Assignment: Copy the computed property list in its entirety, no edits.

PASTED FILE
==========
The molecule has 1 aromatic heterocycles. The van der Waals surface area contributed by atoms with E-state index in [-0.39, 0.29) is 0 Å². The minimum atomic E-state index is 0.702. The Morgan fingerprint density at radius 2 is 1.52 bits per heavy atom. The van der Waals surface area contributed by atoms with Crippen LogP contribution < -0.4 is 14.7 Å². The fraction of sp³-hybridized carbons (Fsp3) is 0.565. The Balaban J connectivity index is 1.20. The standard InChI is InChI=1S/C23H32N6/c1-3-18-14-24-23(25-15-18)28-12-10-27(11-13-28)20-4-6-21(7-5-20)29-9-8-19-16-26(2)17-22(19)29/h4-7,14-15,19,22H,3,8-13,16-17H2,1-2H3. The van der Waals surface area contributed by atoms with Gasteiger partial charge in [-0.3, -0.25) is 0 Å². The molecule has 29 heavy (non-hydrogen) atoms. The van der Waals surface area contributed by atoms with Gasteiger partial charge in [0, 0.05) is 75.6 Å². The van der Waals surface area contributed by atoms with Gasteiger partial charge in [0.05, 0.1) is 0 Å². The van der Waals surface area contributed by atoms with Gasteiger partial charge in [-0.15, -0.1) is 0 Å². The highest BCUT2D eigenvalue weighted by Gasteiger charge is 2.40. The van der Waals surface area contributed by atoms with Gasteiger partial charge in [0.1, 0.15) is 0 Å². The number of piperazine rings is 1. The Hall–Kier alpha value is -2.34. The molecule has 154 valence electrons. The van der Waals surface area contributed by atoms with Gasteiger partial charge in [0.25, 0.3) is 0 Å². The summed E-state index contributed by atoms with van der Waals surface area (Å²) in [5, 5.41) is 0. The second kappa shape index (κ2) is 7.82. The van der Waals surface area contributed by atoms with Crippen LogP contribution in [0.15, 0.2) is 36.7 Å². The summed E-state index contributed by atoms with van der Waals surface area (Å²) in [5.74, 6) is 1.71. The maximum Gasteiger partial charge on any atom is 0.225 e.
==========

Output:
The molecule has 1 aromatic heterocycles. The van der Waals surface area contributed by atoms with E-state index in [-0.39, 0.29) is 0 Å². The minimum atomic E-state index is 0.702. The Morgan fingerprint density at radius 2 is 1.52 bits per heavy atom. The van der Waals surface area contributed by atoms with Crippen LogP contribution < -0.4 is 14.7 Å². The fraction of sp³-hybridized carbons (Fsp3) is 0.565. The Balaban J connectivity index is 1.20. The standard InChI is InChI=1S/C23H32N6/c1-3-18-14-24-23(25-15-18)28-12-10-27(11-13-28)20-4-6-21(7-5-20)29-9-8-19-16-26(2)17-22(19)29/h4-7,14-15,19,22H,3,8-13,16-17H2,1-2H3. The van der Waals surface area contributed by atoms with Gasteiger partial charge in [-0.3, -0.25) is 0 Å². The molecule has 29 heavy (non-hydrogen) atoms. The van der Waals surface area contributed by atoms with Gasteiger partial charge in [0, 0.05) is 75.6 Å². The van der Waals surface area contributed by atoms with Gasteiger partial charge in [0.05, 0.1) is 0 Å². The van der Waals surface area contributed by atoms with Gasteiger partial charge in [-0.15, -0.1) is 0 Å². The highest BCUT2D eigenvalue weighted by Gasteiger charge is 2.40. The van der Waals surface area contributed by atoms with Gasteiger partial charge in [0.1, 0.15) is 0 Å². The number of piperazine rings is 1. The Hall–Kier alpha value is -2.34. The molecule has 154 valence electrons. The van der Waals surface area contributed by atoms with Gasteiger partial charge in [0.25, 0.3) is 0 Å². The summed E-state index contributed by atoms with van der Waals surface area (Å²) in [5, 5.41) is 0. The second kappa shape index (κ2) is 7.82. The van der Waals surface area contributed by atoms with Crippen LogP contribution in [0.15, 0.2) is 36.7 Å². The summed E-state index contributed by atoms with van der Waals surface area (Å²) in [5.74, 6) is 1.71. The maximum Gasteiger partial charge on any atom is 0.225 e.